The Republican Party of Pennsylvania has filed a federal complaint alleging Lancaster Stands Up is violating election law by not disclosing how much it’s spending to support Democrat Jess King in her bid against GOP U.S. Rep. Lloyd Smucker.

The independent grassroots group is “illegally functioning as a shadowy super-PAC” by aggressively trying to help elect King while not filing the required public reports with the Federal Election Commission, the state GOP alleges.

The complaint, which state GOP executive director Michael Stoll filed with the FEC on Monday, is against Lancaster Stands Up and “Common Defense / Beyond the Choir Action Fund,” the political action committee that funds the Lancaster Stands Up operation.

Jonathan Smucker, co-founder and executive director of the nonprofit Beyond the Choir, said the complaint was “designed as a hit piece” but also that his organization had already been working to clarify with the FEC what information it needed to disclose.

“We’re a bunch of everyday people who want to be involved in the political process so we’re learning how to do it,” said Smucker. “If we have gotten anything incorrect we’ll make correction.”

The group — which has developed a passionate community following since its creation after the 2016 presidential election — endorsed King in December. It has endorsed several local Democratic candidates in 2017 and 2018.

Saying it is working independently from King’s own campaign team and volunteers, Lancaster Stands Up has held events, canvassing and voter-calling initiatives. Its members have held frequent rallies and voiced criticism of Smucker.

The GOP’s complaint focuses on a portion of the federal election law that explains independent expenditure committees — often referred to as super-PACs — must file regular reports showing their fundraising and spending. They may not work in conjunction with the campaign they’re supporting, the law states.

Common Defense / Beyond the Choir Action Fund is a registered independent expenditure committee that had raised and spent more than $300,000 through the end of June, according to FEC filings. But it did not list independent expenditures that specified the candidates it was supporting, as the GOP alleges it should according to the federal law.

The complaint, provided to LNP, alleges numerous Lancaster Stands Up events, social media posts and printed campaign material were intended to help King and not disclosed in required federal reports.

“By failing to file independent expenditure reports Lancaster Stands Up and Common Defense have made it difficult to determine exactly how much has been spent to influence the 2018 election,” the complaint reads.

Jonathan Smucker, of Lancaster Stands Up, said a third party it hired to handle campaign finance disclosures had already raised the question of independent expenditures to the FEC in late July. The group has not heard back, but it will likely be required to amend previous reports to show how much it spent in campaign materials and staff time to help the King campaign, he said.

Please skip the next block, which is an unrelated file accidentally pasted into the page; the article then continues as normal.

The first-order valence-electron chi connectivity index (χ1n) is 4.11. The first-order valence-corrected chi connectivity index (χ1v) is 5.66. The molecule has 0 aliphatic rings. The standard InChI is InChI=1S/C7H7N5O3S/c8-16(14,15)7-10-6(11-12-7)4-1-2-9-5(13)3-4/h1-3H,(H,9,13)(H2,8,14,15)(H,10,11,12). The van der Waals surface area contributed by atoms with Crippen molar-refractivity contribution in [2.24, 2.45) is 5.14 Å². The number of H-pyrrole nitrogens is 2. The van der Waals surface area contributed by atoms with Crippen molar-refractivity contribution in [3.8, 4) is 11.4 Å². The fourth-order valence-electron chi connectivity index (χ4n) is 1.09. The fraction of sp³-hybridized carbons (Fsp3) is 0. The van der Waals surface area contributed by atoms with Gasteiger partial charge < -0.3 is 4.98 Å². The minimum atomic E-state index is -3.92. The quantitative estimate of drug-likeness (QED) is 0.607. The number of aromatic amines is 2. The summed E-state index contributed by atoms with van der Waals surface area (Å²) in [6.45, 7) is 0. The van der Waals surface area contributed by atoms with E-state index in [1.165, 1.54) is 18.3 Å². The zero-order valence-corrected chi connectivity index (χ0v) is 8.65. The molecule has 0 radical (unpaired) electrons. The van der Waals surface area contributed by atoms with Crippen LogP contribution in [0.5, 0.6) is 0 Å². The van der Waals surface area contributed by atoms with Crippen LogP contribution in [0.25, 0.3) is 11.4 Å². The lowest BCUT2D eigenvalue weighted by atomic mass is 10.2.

“We think that it’s pretty clear we’re a community organization that operates in good faith and that is unapologetic and proud of the candidates we're working for,” Smucker said. “We have nothing to hide and we find it absolutely ironic for the local Republican party to accuse us of issues of shady (campaigning).” 

The complaint does not request any specific action as a result of the alleged violation.

In a separate statement, Republican Party spokesman Jason Gottesman made additional allegations that “warrant further investigation” but were not in the complaint.

Without further evidence, he said some members of both Lancaster Stands Up and King’s campaign may have illegally coordinated their efforts. Jonathan Smucker is married to Becca Rast, King’s campaign manager, and other founding members of Lancaster Stands Up are now working for King’s campaign as paid staff.

Rast said the campaign does not coordinate with any independent expenditure groups. Staff working on King’s campaign are “trained on how to follow FEC rules and maintain strict adherence to the legal firewall and independent expenditure groups.

King, in a statement, called on Rep. Smucker to “condemn these cynical attempts to change the conversation and urge his party to refocus on the issues that matter.”

King will face Smucker in November as the incumbent seeks a second term in the newly drawn and heavily Republican 11th Congressional District, which contains all of Lancaster County and southern York County.

According to FEC guidelines, the Office of General Counsel will determine whether the complaint is within the FEC’s jurisdiction and meets other initial requirements. Lancaster Stands Up and Common Defense / Beyond the Choir Action Fund will receive a copy of the complaint within five days and they will have 15 days after that to respond to the FEC.

Lancaster Stands Up refers to itself as an independent group, not specifically as "nonpartisan" as stated in a previous version of this story.